To Our Noble End [Fantasy, Drama, "History"]

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To Our Noble End [Fantasy, Drama, "History"]

#1 Post by polaroidcaesar » Tue Aug 22, 2017 8:14 pm

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PROGRESS

Script: ~10%
Lore Writing: ~25%
Character Art: 0%
Background Art: 0%
Music: ~20%
Ideal Length: ~100,000-300,000 words (15-20 hours)





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The Knights of Volère, the preeminent knightly order of the Kingdom of Léonnes, have been massacred nearly to the last by their own countrymen. But the question remains—why? A band of four survivors, led by the First Shield of the order, Ser Renaud Robiquet, flees through the snowbound wilderness in disguise on a quest for answers, and revenge. There is no question about the fact that they have been framed—but by whom? Their pursuers, masked knights bearing an unfamiliar device, might lead them to the root of their inquiries. Their journey takes them across the face of Léonnes, into the high halls of power, and through the deep darkness of their own pasts. For those bound by honor and custom there is no escape. The Knights of Volère must fight to clear their names, or face their noble end at the hands of their pursuers.



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PROTAGONISTS

Ser Imogène fa Ilfance, the Lady of the Lance
"How much more of this can we bear?"
Ser Imogène is one of the younger members of the Knights of Volère, but in her time she has shown her valor. She placed second in the mêlée at Oriflamme in 859 N.O.C., launched a number of successful raids on the Cadalites, and was hand-selected by Renaud Robiquet for the rescue of Grandmaster Odo. In only a handful of years, though coming from lowly merchant stock, she has risen high in the regard of the Knights of Volère. She is known for her quick wit, bawdy tongue, skill as an equestrian, and love of good wine; yet she is widely respected likewise for her spirit, noble bearing, and compassion towards others. She is often called upon to settle disputes between members of the Order due to her strong reasoning, clear thinking, and persuasive argumentation; because of this, she is sometimes referred to as "the Judge". Over time she has developed a close relationship with Renaud, which has led to rumors of illicit conduct between the two. In truth, however, Imogène idolizes Renaud, and sees him as something of a mentor. She is grievously wounded at a certain point in the company's journey, and must suffer the consequences throughout the rest of the story. Although this is more of an ensemble cast, Imogène is perhaps the most deserving of being called the protagonist—she is the narrator, recounting the tale some thirty years after the fact, and much of the plot centers upon her.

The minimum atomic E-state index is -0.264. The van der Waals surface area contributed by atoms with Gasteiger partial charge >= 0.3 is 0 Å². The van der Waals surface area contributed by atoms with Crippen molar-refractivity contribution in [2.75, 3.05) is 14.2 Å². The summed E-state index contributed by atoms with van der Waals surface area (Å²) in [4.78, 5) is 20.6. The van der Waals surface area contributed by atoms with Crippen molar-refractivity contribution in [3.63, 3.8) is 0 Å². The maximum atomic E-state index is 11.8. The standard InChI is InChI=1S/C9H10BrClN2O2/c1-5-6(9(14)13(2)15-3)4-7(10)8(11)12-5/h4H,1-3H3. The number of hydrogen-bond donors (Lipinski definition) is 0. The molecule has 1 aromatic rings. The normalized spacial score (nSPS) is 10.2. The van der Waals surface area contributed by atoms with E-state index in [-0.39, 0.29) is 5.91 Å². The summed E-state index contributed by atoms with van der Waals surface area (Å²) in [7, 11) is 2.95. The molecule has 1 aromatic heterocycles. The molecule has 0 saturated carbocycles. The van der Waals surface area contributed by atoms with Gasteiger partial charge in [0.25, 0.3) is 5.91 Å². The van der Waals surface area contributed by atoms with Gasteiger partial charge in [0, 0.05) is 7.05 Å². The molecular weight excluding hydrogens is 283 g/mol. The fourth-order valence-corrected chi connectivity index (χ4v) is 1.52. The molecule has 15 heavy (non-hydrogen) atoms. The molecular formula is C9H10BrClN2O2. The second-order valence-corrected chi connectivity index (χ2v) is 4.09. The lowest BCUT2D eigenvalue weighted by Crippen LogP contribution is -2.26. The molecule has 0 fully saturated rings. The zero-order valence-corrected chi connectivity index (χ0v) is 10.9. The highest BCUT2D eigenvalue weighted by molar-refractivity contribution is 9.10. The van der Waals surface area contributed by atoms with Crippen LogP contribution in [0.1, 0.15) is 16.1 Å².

Ser Renaud Robiquet, the Chevalier of the Harvest Moon
"Belief is life."
The First Shield of the Knights of Volère, known as the Chevalier of the Harvest Moon, Renaud is the second son of a minor noble house in the western reaches of the Rose Coast, and one of the most renown knights of the realm. He is primarily known for his heroic and death defying cavalry charge against the Cadalite nomads at the Battle of Hot River, which earned him promotion in the Knights of Volère and acclaim at court in Gran Léo. His subsequent duel against the Count of Figo, his dashing display at the autumn Games at Oriflamme of 851 N.O.C., his promotion to the status of First Shield, and, the jewel in the crown, his appointment as the personal guardian of the Queen Yolande, made him the toast of the kingdom. But events conspired against him—Yolande died, the Istrids came into power, the Cadalites kidnapped the aging Grandmaster Odo, and the Knights of Volère were caught in a snare that threatens to bring about their total demise. Renaud is a stoic sort of man, and devoted to his principles nearly to the point of self-flagellation. He strives to be the very paragon honor, loyalty, righteousness, and, yes, chivalry, perhaps as a natural reaction to his somewhat tumultuous childhood, suffering at the hands of an autocratic, cruel mother and an indifferent father. Beneath the façade of the intrepid knight lies a tortured man torn apart by circumstance. The Knights of Volère's quest to discover who framed them and why is the crucible in which his beliefs will be tested. Will loyalty, honor, and righteousness reign supreme over selfishness, treachery, cynicism, and avarice? For Renaud theirs is as much a conflict of ideology as it is of life and death. To him there exists no distinction: belief is life, and life is belief. Without it there is only death.